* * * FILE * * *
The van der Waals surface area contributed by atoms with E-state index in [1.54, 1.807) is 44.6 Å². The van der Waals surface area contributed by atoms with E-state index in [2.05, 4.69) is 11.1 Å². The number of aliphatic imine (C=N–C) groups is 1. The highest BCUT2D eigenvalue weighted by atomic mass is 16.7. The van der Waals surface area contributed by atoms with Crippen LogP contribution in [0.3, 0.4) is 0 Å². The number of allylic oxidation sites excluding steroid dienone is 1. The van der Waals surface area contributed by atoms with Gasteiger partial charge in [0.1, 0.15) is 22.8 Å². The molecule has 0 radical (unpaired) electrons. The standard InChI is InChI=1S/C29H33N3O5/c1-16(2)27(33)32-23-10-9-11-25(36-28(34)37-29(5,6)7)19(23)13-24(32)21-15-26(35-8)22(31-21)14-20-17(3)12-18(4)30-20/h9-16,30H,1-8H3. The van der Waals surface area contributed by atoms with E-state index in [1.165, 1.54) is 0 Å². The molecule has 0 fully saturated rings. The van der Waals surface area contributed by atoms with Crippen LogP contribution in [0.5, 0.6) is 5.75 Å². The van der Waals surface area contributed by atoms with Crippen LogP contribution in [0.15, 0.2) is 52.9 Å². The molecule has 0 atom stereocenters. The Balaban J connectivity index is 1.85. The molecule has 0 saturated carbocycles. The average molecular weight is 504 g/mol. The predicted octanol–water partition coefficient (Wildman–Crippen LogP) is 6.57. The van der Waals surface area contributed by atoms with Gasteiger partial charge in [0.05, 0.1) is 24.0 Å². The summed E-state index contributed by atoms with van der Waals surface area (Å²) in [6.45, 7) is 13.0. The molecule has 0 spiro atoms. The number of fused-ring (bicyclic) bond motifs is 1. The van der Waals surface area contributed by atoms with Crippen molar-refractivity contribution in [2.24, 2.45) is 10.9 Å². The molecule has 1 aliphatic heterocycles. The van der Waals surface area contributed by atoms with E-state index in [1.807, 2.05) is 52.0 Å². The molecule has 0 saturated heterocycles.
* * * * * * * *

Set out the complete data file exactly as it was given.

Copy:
The van der Waals surface area contributed by atoms with E-state index in [1.54, 1.807) is 44.6 Å². The van der Waals surface area contributed by atoms with E-state index in [2.05, 4.69) is 11.1 Å². The number of aliphatic imine (C=N–C) groups is 1. The highest BCUT2D eigenvalue weighted by atomic mass is 16.7. The van der Waals surface area contributed by atoms with Crippen LogP contribution in [0.3, 0.4) is 0 Å². The number of allylic oxidation sites excluding steroid dienone is 1. The van der Waals surface area contributed by atoms with Gasteiger partial charge in [0.1, 0.15) is 22.8 Å². The molecule has 0 radical (unpaired) electrons. The standard InChI is InChI=1S/C29H33N3O5/c1-16(2)27(33)32-23-10-9-11-25(36-28(34)37-29(5,6)7)19(23)13-24(32)21-15-26(35-8)22(31-21)14-20-17(3)12-18(4)30-20/h9-16,30H,1-8H3. The van der Waals surface area contributed by atoms with E-state index in [1.165, 1.54) is 0 Å². The molecule has 0 fully saturated rings. The van der Waals surface area contributed by atoms with Crippen LogP contribution in [0.5, 0.6) is 5.75 Å². The van der Waals surface area contributed by atoms with Crippen LogP contribution in [0.15, 0.2) is 52.9 Å². The molecule has 0 atom stereocenters. The Balaban J connectivity index is 1.85. The molecule has 0 saturated carbocycles. The average molecular weight is 504 g/mol. The predicted octanol–water partition coefficient (Wildman–Crippen LogP) is 6.57. The van der Waals surface area contributed by atoms with Gasteiger partial charge in [0.05, 0.1) is 24.0 Å². The summed E-state index contributed by atoms with van der Waals surface area (Å²) in [6.45, 7) is 13.0. The molecule has 0 spiro atoms. The number of fused-ring (bicyclic) bond motifs is 1. The van der Waals surface area contributed by atoms with Crippen molar-refractivity contribution in [2.24, 2.45) is 10.9 Å². The molecule has 1 aliphatic heterocycles. The van der Waals surface area contributed by atoms with E-state index in [1.807, 2.05) is 52.0 Å². The molecule has 0 saturated heterocycles.